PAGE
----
A Centennial Fourth of July Democratic Celebration. The Massacre of Six Colored Citizens of the United States at Hamburgh, S. C., July 4, 1876. Debate on the Hamburgh Massacre, In the U. S. House of Representatives, July 15th and 18th, 1876.
A carnival of bloodshed and violence
South Carolina Representative Albert Smalls (1839–1915) faced brutal opposition during the election year of 1876. On July 4th, in the all-black community of Hamburgh (Hamburg) South Carolina, all-black members of a local militia were harassed by angry planters trying to pass through the militia’s formation. By July 8th, a court case had come to bear, charging the militia with obstruction public roads. White armed men began to descend upon the town, intending to riot.
By afternoon, led by former Confederate General Matthew Butler and his Red Shirt militia —South Carolina’s version of the Ku Klux Klan— violence and gun fire broke out between the armed whites and the black militia. The latter retreated to the town armory, but they were outnumbered; the white attackers captured the armory. The whites then rounded up the town’s militiamen, and formed what they called a “dead ring,” and murdered, in cold blood, at least four black men. In all, six black men would die. Hamburg’s businesses and homes would be looted. Of the ninety-four white attackers indicted, none were prosecuted.
Smalls’ “Protection of Texas Frontier” speech within the present item argued against the Texas deployment of Federal troops stationed in South Carolina. He argued that further violence from the Red Shirts would erupt against the local government and black freedmen with their deployment.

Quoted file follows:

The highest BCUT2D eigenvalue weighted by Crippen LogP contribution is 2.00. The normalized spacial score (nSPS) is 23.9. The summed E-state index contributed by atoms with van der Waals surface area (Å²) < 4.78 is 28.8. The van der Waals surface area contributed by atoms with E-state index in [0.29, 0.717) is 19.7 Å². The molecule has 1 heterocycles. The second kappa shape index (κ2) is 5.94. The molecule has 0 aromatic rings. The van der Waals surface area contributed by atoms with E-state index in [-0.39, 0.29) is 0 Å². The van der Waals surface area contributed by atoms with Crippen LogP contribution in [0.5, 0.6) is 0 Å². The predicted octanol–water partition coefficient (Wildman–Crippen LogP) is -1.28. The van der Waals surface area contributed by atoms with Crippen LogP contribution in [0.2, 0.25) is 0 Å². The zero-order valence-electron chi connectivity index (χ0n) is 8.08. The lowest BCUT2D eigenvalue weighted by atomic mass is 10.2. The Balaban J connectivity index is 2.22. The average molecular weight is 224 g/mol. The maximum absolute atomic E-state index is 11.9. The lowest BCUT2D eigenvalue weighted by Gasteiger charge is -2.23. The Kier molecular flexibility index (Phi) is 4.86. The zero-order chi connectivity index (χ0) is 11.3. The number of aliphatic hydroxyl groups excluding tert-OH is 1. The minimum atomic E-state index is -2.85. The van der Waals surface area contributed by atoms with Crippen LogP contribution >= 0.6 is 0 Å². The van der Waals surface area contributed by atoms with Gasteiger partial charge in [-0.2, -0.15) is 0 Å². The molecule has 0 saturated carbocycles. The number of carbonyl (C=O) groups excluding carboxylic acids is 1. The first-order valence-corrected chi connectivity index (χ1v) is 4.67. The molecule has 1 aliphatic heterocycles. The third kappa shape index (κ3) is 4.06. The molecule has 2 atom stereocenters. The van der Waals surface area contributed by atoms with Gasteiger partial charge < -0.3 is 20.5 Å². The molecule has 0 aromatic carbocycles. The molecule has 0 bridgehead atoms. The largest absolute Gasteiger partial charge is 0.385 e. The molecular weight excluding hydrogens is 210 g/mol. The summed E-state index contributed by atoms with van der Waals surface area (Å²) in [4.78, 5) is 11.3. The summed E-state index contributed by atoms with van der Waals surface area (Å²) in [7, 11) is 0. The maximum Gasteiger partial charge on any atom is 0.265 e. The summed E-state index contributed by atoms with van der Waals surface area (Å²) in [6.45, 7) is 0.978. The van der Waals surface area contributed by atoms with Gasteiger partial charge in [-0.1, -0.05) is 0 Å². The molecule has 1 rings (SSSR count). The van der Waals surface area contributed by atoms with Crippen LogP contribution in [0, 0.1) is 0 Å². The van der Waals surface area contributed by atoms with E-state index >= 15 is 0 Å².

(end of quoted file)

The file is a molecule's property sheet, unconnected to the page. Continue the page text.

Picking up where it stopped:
Smalls barely beat his opponent George D. Tillman, the brother of Benjamin “Pitchfork Ben” Tillman; “Smalls called Election Day in South Carolina ‘a carnival of bloodshed and violence.’”
Description: A Centennial Fourth of July Democratic Celebration. The Massacre of Six Colored Citizens of the United States at Hamburgh, S. C., July 4, 1876. Debate on the Hamburgh Massacre, In the U. S. House of Representatives, July 15th and 18th, 1876.
[Np. 1876]. 16pp. First Edition. 8vo., single gathered and folded; never sewn, partially unopened. Some light browning per paper quality; a few trivial short tears; very good or better.
Blockson Collection Catalogue 3358. Ref. Black Americans in Congress 1870–2007, pp138–140. Michael Stolp-Smith, “The Hamburg Massacre (1876)” accessed online via The Hamburg Massacre (1876) | The Black Past: Remembered and Reclaimed.